The Department of National Defence announced two contribution agreements with Canadian companies as part of the Government of Canada’s coordinated response to COVID-19. The contribution agreements, totaling $2 million, focus on diagnostics and testing and are being awarded to:

Diagnostics Biochem Canada Inc. (London, ON): $1,014,000 for the development of kits for the detection of antibodies to SARS-CoV-2 that can be used separately or in combination to diagnose current or previous COVID-19 infection

Custom Biologics, (Toronto, ON): $1,000,000 for the development and qualification of a rapid Point-of-Care diagnostic test for the SARS-CoV-2 virus that causes COVID-19

The project funding resulted from technology pitch sessions that were hosted by the National Research Council of Canada Industrial Research Assistance Program (NRC IRAP), in collaboration with DND and other government partners to seek out near-to-market solutions from small and medium-sized businesses to meet different COVID-19-related needs.

DND also announced the recent release of an additional call for proposals under the Innovation for Defence Excellence and Security (IDEaS) program. This call is looking to innovators for state-of-the-art research on “moral injury” and cutting edge prevention models and treatment strategies in support of DND/CAF personnel, healthcare workers and First Responders at the front lines of the current pandemic. Funding for these calls was previously announced for up to $15M.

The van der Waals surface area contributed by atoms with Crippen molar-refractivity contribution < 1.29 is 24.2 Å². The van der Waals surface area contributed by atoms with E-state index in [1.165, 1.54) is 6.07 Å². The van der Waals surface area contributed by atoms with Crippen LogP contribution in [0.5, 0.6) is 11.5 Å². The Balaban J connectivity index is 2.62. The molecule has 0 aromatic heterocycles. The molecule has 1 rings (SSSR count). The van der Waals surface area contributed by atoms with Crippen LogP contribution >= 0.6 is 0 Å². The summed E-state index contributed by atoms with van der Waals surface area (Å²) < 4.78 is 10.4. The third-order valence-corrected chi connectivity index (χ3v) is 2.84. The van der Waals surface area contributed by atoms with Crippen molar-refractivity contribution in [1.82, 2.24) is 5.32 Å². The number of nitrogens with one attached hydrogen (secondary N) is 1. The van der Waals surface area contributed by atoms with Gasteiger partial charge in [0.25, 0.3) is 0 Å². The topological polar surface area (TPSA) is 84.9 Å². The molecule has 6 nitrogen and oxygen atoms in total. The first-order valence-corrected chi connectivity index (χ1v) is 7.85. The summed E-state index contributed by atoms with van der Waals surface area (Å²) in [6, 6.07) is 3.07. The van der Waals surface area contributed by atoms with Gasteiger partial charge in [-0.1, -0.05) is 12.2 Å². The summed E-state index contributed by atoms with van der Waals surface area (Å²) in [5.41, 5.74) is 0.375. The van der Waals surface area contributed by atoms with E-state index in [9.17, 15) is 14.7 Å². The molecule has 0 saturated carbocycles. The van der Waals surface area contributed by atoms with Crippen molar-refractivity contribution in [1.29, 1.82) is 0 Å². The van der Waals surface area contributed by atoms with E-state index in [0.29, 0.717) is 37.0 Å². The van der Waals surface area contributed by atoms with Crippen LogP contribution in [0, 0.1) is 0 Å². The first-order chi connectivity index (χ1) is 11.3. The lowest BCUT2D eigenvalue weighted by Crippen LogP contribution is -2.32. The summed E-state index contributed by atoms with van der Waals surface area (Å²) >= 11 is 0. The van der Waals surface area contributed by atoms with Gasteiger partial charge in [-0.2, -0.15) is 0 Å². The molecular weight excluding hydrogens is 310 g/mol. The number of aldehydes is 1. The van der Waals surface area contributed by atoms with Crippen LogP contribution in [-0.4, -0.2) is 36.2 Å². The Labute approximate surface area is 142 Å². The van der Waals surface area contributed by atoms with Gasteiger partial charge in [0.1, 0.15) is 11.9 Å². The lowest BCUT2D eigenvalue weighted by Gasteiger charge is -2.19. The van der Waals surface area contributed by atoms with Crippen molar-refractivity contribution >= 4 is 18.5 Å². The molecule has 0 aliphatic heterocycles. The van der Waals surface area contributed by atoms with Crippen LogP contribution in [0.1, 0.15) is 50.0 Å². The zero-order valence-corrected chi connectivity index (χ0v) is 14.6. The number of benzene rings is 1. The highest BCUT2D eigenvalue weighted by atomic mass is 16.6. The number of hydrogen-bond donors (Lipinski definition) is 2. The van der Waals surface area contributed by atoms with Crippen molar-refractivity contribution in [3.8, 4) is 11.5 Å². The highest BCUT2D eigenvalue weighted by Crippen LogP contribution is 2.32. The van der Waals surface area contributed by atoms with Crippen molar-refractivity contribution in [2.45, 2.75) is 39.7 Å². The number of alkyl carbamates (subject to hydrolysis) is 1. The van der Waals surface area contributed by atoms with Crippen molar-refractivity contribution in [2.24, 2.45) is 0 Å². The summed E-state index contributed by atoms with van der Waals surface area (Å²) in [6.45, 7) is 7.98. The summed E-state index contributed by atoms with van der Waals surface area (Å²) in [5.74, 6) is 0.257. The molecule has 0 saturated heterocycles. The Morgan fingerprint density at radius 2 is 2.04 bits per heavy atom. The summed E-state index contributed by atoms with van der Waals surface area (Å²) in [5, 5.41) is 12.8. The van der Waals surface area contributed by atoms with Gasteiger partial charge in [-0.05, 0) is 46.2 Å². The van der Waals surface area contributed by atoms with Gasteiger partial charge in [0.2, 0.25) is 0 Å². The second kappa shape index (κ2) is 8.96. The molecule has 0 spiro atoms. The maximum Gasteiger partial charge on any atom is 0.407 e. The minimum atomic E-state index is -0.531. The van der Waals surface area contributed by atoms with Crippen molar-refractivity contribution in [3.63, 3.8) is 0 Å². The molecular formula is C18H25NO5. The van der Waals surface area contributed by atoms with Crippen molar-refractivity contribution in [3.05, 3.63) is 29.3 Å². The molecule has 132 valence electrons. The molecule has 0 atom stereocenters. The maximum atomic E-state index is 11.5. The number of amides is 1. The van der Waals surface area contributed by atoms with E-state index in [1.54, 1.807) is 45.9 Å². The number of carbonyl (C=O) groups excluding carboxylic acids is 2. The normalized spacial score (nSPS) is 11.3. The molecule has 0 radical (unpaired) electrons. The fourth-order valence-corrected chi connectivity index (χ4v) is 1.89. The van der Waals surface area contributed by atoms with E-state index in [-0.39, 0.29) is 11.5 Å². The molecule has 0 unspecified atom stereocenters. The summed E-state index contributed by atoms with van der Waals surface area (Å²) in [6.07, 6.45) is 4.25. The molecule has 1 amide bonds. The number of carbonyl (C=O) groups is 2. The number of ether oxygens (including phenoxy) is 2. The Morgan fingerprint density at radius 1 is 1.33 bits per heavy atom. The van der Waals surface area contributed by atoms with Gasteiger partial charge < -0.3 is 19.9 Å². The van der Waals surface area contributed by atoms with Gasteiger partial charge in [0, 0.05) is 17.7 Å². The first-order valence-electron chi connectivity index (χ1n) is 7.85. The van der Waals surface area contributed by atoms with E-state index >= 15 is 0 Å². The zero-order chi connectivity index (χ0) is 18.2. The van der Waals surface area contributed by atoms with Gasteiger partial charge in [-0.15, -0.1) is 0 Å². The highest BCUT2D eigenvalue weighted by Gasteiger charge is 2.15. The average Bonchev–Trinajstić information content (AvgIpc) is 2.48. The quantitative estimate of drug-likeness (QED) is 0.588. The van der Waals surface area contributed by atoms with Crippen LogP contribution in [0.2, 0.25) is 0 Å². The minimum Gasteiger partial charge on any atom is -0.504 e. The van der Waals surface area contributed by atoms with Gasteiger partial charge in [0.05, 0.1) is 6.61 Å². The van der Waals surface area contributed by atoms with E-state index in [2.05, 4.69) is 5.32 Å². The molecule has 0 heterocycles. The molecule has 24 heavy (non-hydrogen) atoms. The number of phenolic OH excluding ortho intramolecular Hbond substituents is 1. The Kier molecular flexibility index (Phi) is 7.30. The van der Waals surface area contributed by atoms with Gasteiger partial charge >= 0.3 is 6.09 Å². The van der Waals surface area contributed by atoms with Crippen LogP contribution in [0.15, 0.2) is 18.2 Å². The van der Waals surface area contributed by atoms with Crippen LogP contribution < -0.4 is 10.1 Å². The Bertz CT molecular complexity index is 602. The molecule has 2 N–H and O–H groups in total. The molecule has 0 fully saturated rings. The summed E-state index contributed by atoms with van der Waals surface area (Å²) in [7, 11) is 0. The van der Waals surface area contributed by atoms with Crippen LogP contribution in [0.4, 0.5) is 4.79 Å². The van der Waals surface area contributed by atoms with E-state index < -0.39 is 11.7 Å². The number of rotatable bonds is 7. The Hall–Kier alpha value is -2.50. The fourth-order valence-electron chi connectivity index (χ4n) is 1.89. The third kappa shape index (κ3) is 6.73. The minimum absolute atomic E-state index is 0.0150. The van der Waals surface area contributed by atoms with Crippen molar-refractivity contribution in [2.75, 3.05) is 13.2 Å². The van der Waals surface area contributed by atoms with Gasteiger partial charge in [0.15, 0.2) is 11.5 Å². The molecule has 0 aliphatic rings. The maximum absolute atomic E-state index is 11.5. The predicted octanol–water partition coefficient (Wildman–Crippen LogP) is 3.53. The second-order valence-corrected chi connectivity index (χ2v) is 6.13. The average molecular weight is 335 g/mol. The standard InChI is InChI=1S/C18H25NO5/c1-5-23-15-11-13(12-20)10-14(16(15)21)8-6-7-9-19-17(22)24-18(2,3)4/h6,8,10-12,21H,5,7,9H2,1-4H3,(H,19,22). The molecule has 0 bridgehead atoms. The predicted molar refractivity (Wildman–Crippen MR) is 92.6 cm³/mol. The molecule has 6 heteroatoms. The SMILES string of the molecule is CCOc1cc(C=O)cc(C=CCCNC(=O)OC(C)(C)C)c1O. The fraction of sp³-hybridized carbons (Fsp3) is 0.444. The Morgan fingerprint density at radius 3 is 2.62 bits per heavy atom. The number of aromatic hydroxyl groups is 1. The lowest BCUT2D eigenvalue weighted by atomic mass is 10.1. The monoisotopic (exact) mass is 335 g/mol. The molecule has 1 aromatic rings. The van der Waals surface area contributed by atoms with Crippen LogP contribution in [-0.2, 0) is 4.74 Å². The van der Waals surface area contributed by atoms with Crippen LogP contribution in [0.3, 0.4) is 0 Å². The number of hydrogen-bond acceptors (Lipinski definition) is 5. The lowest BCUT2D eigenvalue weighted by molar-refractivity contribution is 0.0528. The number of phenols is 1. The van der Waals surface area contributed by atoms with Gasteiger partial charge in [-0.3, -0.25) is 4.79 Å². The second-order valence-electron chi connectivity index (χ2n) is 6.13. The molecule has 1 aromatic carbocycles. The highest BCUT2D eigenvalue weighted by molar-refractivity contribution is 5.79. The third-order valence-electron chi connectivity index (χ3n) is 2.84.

Innovators are encouraged to consult the IDEaS program website for more information on the challenges and how to apply to the program.

Definition of Moral Injury:

“…[T]he lasting psychological, biological, spiritual, behavioral, and social impact of perpetrating, failing to prevent, or bearing witness to acts that transgress deeply held moral beliefs and expectations, that is, moral injury.”

As quoted from Litz, Brett T., et al. “Moral Injury and Moral Repair in War Veterans: A Preliminary Model and Intervention Strategy.” Clinical Psychology Review, vol. 29, no. 8, 2009, pp. 695–706., doi:10.1016/j.cpr.2009.07.003.